Ministry: 
Social Justice and Welfare
  • Introduced
    Lok Sabha
    Aug 02, 2016
    Gray
  • Referred
    Standing Committee
    Sep 08, 2016
    Gray
  • Report
    Standing Committee
    Jul 21, 2017
    Gray
  • Passed
    Lok Sabha
    Dec 17, 2018
    Gray

Highlights of the Bill

  • The Bill defines a transgender person as one who is partly female or male; or a combination of female and male; or neither female nor male. In addition, the person’s gender must not match the gender assigned at birth, and includes trans-men, trans-women, persons with intersex variations and gender-queers.
     
  • A transgender person must obtain a certificate of identity as proof of recognition of identity as a transgender person and to invoke rights under the Bill.
     
  • Such a certificate would be granted by the District Magistrate on the recommendation of a Screening Committee. The Committee would comprise a medical officer, a psychologist or psychiatrist, a district welfare officer, a government official, and a transgender person.
     
  • The Bill prohibits discrimination against a transgender person in areas such as education, employment, and healthcare. It directs the central and state governments to provide welfare schemes in these areas.
     
  • Offences like compelling a transgender person to beg, denial of access to a public place, physical and sexual abuse, etc. would attract up to two years’ imprisonment and a fine.

Key Issues and Analysis

  • The Supreme Court has held that the right to self-identification of gender is part of the right to dignity and autonomy under Article 21 of the Constitution.   However, objective criteria may be required to determine one’s gender in order to be eligible for entitlements.
     
  • The Bill states that a person recognised as ‘transgender’ would have the right to ‘self-perceived’ gender identity.  However, it does not provide for the enforcement of such a right.  A District Screening Committee would issue a certificate of identity to recognise transgender persons.
     
  • The definition of ‘transgender persons’ in the Bill is at variance with the definitions recognised by international bodies and experts in India. 
     
  • The Bill includes terms like ‘trans-men’, ‘trans-women’, persons with ‘intersex variations’ and ‘gender-queers’ in its definition of transgender persons.  However, these terms have not been defined. Certain criminal and personal laws that are currently in force only recognise the genders of ‘man’ and ‘woman’.  It is unclear how such laws would apply to transgender persons who may not identify with either of the two genders.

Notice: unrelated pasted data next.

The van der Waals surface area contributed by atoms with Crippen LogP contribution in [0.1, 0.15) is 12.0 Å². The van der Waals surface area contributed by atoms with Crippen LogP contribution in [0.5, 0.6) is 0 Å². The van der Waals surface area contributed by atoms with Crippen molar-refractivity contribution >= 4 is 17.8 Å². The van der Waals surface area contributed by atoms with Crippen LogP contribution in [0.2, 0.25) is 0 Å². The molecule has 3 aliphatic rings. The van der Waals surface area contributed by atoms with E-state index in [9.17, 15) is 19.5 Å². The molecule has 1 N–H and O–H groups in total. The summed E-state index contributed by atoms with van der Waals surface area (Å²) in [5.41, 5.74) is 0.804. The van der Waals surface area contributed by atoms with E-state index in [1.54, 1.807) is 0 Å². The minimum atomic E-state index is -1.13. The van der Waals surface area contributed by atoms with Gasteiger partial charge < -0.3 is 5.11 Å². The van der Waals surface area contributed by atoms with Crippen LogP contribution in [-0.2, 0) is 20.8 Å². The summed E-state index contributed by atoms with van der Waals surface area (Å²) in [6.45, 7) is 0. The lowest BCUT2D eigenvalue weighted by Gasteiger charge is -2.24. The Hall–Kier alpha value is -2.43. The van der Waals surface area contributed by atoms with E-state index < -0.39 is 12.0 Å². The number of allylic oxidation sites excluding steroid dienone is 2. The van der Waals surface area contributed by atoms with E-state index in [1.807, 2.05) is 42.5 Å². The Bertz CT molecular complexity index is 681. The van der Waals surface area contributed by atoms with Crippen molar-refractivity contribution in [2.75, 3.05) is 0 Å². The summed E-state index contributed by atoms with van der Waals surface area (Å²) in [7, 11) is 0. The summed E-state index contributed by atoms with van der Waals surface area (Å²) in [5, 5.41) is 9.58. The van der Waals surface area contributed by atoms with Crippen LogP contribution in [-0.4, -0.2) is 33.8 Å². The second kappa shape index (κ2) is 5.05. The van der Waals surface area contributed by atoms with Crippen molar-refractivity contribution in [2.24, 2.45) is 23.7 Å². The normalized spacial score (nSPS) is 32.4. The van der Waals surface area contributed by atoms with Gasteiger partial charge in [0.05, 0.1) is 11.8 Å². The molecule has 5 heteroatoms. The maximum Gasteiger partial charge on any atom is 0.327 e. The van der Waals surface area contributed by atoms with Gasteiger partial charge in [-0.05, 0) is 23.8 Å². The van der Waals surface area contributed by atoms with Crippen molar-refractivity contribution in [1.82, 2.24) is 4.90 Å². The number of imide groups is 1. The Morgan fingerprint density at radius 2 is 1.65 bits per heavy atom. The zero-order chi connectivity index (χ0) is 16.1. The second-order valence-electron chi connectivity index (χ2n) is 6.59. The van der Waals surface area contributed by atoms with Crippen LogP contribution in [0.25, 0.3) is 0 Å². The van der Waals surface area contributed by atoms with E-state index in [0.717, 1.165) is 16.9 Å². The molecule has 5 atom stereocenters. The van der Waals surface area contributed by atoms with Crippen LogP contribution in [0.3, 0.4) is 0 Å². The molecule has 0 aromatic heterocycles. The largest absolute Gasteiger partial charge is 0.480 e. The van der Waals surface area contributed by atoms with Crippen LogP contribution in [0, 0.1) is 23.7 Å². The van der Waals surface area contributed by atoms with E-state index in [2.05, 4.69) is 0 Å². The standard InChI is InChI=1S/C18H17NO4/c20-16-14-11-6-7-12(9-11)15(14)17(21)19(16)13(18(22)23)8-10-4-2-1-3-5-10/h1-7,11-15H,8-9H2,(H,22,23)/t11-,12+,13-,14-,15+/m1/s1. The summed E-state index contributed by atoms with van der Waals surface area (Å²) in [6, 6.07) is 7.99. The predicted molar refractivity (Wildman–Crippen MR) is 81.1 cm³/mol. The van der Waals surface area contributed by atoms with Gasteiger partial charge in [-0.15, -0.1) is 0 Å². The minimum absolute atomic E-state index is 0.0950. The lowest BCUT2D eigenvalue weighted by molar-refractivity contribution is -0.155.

PART A: HIGHLIGHTS OF THE BILL

Context

According to the World Health Organisation, ‘transgender’ is an umbrella term that includes persons whose sense of gender does not match with the gender assigned to them at birth.[1]   For example, a person born as a man may identify with the opposite gender, as a woman.[2]  According to the 2011 Census, the number of persons who do not identify as ‘male’ or ‘female’ but as ‘other’ stands at 4,87,803 (0.04% of the total population).  This ‘other’ category applied to persons who did not identify as either male or female, and included transgender persons.[3]

In 2013, the government set up an Expert Committee to examine issues related to transgender persons.2  The Committee stated that transgender persons faced issues of social stigma and discrimination which affected their access to education, healthcare, employment and government documents.  In 2014, the Supreme Court recognised a transgender person’s right to self-identification as male, female or the third gender.[4]  Further, the Court directed central and state governments to grant legal recognition to transgender persons, address issues of social stigma and discrimination, and provide social welfare schemes for them.

A private member Bill was introduced in Rajya Sabha by Mr. Tiruchi Siva in 2014 to guarantee rights and provide welfare measures for transgender persons.[5]  This Bill was passed in Rajya Sabha in 2015, and is currently pending in Lok Sabha.  In August 2016, the government introduced the Transgender Persons (Protection of Rights) Bill, 2016 in Lok Sabha.  The 2016 Bill has been referred to the Standing Committee on Social Justice and Empowerment.

Key Features

Definition of a transgender person

  • The Bill defines a transgender person as one who is (i) neither wholly female nor male; or (ii) a combination of female and male; or (iii) neither female nor male. In addition, the person’s gender must not match the gender assigned at birth.  This will include trans-men, trans-women, persons with intersex variations and gender queers.

Certificate of identity for a transgender person

  • A person recognised as transgender person under the Bill shall have a right to self-perceived gender identity.